Five MORE Fun Outdoor Learning Activities for Kids

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Outdoor Activities for Kids 1

Last week I shared five of our favorite outdoor activities for kids but as I wrote I remembered so many more I’d like to share. I couldn’t resist giving you a few more to try before your kids go back inside for school.

5 More Fun Outdoor Activities for Kids

Daisy Chain Bling

My daughter loves any chance to wear jewelry. I remembered a game we used to play on recess as a kid and shared it with her. She is now rarely without flower “bling” while outside. Any flower that has a decent stalk can be turned into headbands, necklaces and bracelets. I like dandelions and daisies. Pick a long stalk and carefully make a small slit lengthwise with your fingernail. The slit must have stem above and below it for it to be strong enough to chain. Pick your next flower and thread it through the slit you have just made. Repeat until you have the length you want. (See pictures of the process here.)

Seasonal Sun Catchers

In my last post I described how to press plants and plant parts. You may have your children keep these in a nature journal, make wall art, and more. My kids especially like to make a few sun catchers for each season. Right now we’ll collect flowers and we’ll move on to leaves in the fall. After the plants have been pressed you’ll need the following:

  1. wax paper
  2. crayon shavings
  3. pressed plants
  4. adult help with an iron
  5. newspaper

Place newspaper on a firm surface. Lay out a sheet of wax paper, arrange your plants on top, and scatter crayon shavings over the whole thing. Place another sheet of wax paper on top and layer with another piece of newspaper. Iron the stack you have made until the crayon melts the sheets together. Lift off your newspaper, cut the sun catcher into your desired shape, punch a hole for string, and hang in your favorite window.

Whose Footprint?

This game must be played in a park or on a piece of property with a running stream. Many animals come to drink in these wet areas and leave footprints behind. Our kids have greatly enjoyed getting to know more about these animals through their tracks. Take a drawing pad or camera with you. There are resources online, at your zoo, and in the library to compare your finds. Keep a journal of your findings as you play this game over the years.

Gem Mining

Small kids especially love this one. Who doesn’t like to look for treasure? For this one you’ll need a flat pan (a small plastic kitty litter pan is perfect), a few scoops of garden soil, a kitchen strainer, a scoop of plain stone, and treasure of your choice. Put the treasure on the bottom of the pan and pour in your stone. Cover everything with garden soil and then fill up your pan with water. Give your child the strainer and have them scoop handfuls of the sediment in the bottom of the tray into the strainer. They’ll have to shake and rinse to get rid of the dirt. This is a fun time to talk about the history of the goldrush, or have a geology lesson. I’ve hidden marbles and small plastic dinosaur bones. By far, the biggest hit has been when I bought some small semi-precious stones and fools gold.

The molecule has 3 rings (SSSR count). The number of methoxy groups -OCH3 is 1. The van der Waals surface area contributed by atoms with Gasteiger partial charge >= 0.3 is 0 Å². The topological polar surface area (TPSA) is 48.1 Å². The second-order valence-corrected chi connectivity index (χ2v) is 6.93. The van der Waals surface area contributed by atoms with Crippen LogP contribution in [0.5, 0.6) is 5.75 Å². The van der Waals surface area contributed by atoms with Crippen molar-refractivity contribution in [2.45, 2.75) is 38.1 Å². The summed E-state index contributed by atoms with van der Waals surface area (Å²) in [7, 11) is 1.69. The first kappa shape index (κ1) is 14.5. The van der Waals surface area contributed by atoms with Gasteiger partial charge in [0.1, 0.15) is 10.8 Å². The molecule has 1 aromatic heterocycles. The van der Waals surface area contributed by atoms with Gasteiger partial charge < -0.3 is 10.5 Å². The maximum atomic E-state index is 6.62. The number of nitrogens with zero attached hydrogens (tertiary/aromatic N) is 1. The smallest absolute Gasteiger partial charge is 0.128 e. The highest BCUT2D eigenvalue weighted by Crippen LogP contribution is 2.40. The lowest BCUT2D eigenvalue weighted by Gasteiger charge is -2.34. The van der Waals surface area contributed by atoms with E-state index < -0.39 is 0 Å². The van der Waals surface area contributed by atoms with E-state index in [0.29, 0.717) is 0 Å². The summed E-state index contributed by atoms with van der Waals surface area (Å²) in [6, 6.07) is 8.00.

Fairy Houses

Garden centers are doing really well right now selling tiny bobbles for fairy gardening. You can collect your own building materials with a little imagination and a wild space in your backyard. A small section of bark can be a front door. Shingles may come from a pine cone and feathers or moss can become a carpet. Building a fairy house out of found objects and household glue will fill an afternoon with magic.

We place these creations under our trees and leave them for whatever creature may like a bit of shelter. They encourage imagination and wonder and keep my kids looking for just the right piece for a bed or lamp in every wild space they explore.

What fun things do you do outside to encourage your little one’s love of nature? Please share with us!


About Dawn Combs

Dawn is a wife, mother, farmer, author, ethnobotanist, professional speaker, and educator. She has over 20 years of ethnobotanical experience, is a certified herbalist, and has a B.A. in Botany and Humanities/Classics. Dawn is co-owner of Mockingbird Meadows Farm. Her books include Conceiving Healthy Babies and Heal Local.

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